to find out what the definition of radius is."
RESUME Tape and play to the graphic that has the orange circle and
the center point left after the definition for radius has been given.
To check for students understanding, PAUSE Tape. Allow time for students
to participate in a discussion of the definition. Draw a center point on
the circle that is on the butcher paper. Draw and label a radius.
To compare answers, REWIND Tape to the blue background with the Ferris
Wheel and Play to the end of the definition of radius (orange circle and
center point).
To give students a specific responsibility for viewing, SAY: "Listen
for the definition of a chord".
RESUME Tape and play until the words "Central Angle" appear
on the screen. To check for understanding, PAUSE Tape.
To give students a specific responsibility for viewing, Say: "Listen
to find out what we call a chord that passes through the center of the circle."
RESUME Tape and play until "semicircle" appears on the
screen and she says, "...through the center of the circle."
To check for understanding, PAUSE Tape and illicit responses from
students. Write the word "diameter" in the appropriate place on
the butcher paper.
To give students a specific responsibility for viewing, SAY: "Listen
to find out how many degrees are in a 'major arc'".
RESUME Tape.
PAUSE Tape where the young lady is sitting on the rock in front of
the water. Record students' responses on the butcher paper. To allow students
an opportunity to compare their responses, REWIND Tape to "semicircle".
RESUME Tape to the young lady sitting on the rock.
PAUSE Tape. SAY: "Listen to find out what two things Archimedes,
the Greek Mathematician, compared."
RESUME Tape and play to where the young lady says, "...the distance
across circles, called the diameter".
STOP Tape before the ratio is given.
SAY: "We are going to do an investigation to find out what Archimedes
discovered about the comparison between the diameter and the circumference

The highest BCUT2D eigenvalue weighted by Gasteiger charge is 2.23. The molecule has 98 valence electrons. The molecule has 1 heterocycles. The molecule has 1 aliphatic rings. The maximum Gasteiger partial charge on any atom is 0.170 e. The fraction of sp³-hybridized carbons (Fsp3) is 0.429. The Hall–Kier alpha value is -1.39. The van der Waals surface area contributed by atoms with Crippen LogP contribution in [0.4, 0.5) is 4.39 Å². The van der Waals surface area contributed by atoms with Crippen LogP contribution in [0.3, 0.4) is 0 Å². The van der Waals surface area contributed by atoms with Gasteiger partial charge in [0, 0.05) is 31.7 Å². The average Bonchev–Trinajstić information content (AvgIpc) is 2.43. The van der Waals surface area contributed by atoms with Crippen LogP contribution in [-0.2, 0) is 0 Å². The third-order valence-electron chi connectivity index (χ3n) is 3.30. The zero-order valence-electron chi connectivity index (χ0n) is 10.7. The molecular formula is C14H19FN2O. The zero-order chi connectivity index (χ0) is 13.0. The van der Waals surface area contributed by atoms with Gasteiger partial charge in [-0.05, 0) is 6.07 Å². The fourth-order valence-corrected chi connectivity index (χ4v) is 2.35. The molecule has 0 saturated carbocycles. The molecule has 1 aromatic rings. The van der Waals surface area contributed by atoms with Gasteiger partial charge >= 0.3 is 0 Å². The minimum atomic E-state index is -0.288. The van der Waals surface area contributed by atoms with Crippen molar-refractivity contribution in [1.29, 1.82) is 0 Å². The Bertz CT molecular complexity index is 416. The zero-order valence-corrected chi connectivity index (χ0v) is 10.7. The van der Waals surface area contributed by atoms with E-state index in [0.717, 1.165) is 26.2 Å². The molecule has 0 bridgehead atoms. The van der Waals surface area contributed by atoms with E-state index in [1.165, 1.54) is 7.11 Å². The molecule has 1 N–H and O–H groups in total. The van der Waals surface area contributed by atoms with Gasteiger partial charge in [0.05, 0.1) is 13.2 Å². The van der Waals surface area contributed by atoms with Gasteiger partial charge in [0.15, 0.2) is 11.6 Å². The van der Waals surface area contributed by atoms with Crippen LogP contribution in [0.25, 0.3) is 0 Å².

of a circle. Each of your teams has been given three (or four) lids, string,
scissors, rulers, calculators and worksheet #3.
Take a piece of string and measure the diameter of a lid. Cut the string
and tape it in the proper place on your worksheet. Next, take a piece of
string and measure the circumference of your lid. Cut the string and tape
it in the appropriate place on your worksheet.
Compare your two pieces of string. About how many times longer is the circumference?
Use your ruler to measure each piece of string. Write these measurements
down.
Now, use your calculator to divide the length of the diameter by the length
of the circumference. Round the number that appears in your display to the
tenths place. Repeat this procedure with the remaining lids. Do you see
a pattern in the comparison of the two strings for each lid? If so, what
is it?
To give students a specific purpose for viewing, SAY: "Let's watch
the tape to find out if what we discovered about the comparison between
the diameter and the circumference is the same as what Archimedes discovered."
PLAY Tape.
PAUSE Tape after the screen is filled with the decimal 3.141592.
Give students a chance to check their answers by discussing their discoveries
and what Archimedes discovered.
To give students a specific responsibility for viewing, SAY: "Listen
to find out what special name has been given for this ratio."
PLAY Tape to the beginning of the ride. Allow students to give the
name for the ratio, Pi.
TURN OFF the Video.
SAY: "Now let's look at circles that come from three-dimensional
objects called spheres. We can represent these spheres using bubbles. To
determine the circumference of a sphere, we must first measure the great
circle; the great circle is like the equator of the earth. We will blow